Drug-induced Metabolic Acidosis

Drug-induced Metabolic Acidosis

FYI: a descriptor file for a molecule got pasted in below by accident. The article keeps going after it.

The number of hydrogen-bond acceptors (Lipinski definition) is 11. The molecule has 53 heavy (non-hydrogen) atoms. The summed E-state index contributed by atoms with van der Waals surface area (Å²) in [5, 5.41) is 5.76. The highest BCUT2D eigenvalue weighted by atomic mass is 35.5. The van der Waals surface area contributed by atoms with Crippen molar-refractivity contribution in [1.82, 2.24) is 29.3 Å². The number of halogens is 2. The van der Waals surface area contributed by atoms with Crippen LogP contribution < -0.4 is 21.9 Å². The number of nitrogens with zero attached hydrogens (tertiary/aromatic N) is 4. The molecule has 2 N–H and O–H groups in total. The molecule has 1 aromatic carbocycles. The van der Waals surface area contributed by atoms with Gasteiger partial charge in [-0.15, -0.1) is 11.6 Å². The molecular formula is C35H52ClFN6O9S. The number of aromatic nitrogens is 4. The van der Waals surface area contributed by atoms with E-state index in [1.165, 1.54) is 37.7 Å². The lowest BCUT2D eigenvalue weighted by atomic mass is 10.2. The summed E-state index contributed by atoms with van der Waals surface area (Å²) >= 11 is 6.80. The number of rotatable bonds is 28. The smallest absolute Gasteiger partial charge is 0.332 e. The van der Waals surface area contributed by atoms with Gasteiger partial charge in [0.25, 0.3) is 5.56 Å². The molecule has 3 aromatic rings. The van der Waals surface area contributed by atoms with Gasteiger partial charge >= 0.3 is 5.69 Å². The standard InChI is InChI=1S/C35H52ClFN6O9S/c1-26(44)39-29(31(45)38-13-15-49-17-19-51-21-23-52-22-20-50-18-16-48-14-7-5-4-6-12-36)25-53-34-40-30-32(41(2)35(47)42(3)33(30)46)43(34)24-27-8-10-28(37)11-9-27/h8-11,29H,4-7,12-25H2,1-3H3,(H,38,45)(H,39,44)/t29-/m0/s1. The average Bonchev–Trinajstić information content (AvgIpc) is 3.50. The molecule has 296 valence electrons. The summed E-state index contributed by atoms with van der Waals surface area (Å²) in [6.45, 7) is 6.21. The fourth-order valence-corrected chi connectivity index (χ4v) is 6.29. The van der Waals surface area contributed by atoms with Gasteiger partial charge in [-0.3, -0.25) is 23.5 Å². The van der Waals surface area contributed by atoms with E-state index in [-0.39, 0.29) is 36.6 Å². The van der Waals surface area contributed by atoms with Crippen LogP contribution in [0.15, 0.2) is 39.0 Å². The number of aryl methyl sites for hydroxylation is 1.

Go to: Introduction Metabolic acidosis is defined as an excessive accumulation of non-volatile acid manifested as a primary reduction in serum bicarbonate concentration in the body associated with low plasma pH. Certain conditions may exist with other acid-base disorders such as metabolic alkalosis and respiratory acidosis/alkalosis 1. Humans possess homeostatic mechanisms that maintain acid-base balance ( Figure 1). One utilizes both bicarbonate and non-bicarbonate buffers in both the intracellular and the extracellular milieu in the immediate defense against volatile (mainly CO 2) and non-volatile (organic and inorganic) acids before excretion by the lungs and kidneys, respectively. Renal excretion of non-volatile acid is the definitive solution after temporary buffering. This is an intricate and highly efficient homeostatic system. Derangements in over-production, under-excretion, or both can potentially lead to accumulation of excess acid resulting in metabolic acidosis ( Figure 1). Drug-induced metabolic acidosis is often mild, but in rare cases it can be severe or even fatal. Not only should physicians be keenly aware of this potential iatrogenic complication but they should also be fully engaged in understanding the pathophysiological mechanisms. Metabolic acidosis resulting from drugs and/or ingestion of toxic chemicals can be grouped into four general categories ( Figure 2): Some medications cannot be placed into one single category, as they possess multiple mechanisms that can cause metabolic acidosis. In suspected drug-induced metabolic acidosis, clinicians should establish the biochemical diagnosis of metabolic acidosis along with the evaluation of respiratory compensation and whether there is presence of mixed acid-based disorders 2, then convert the bioche Continue reading >>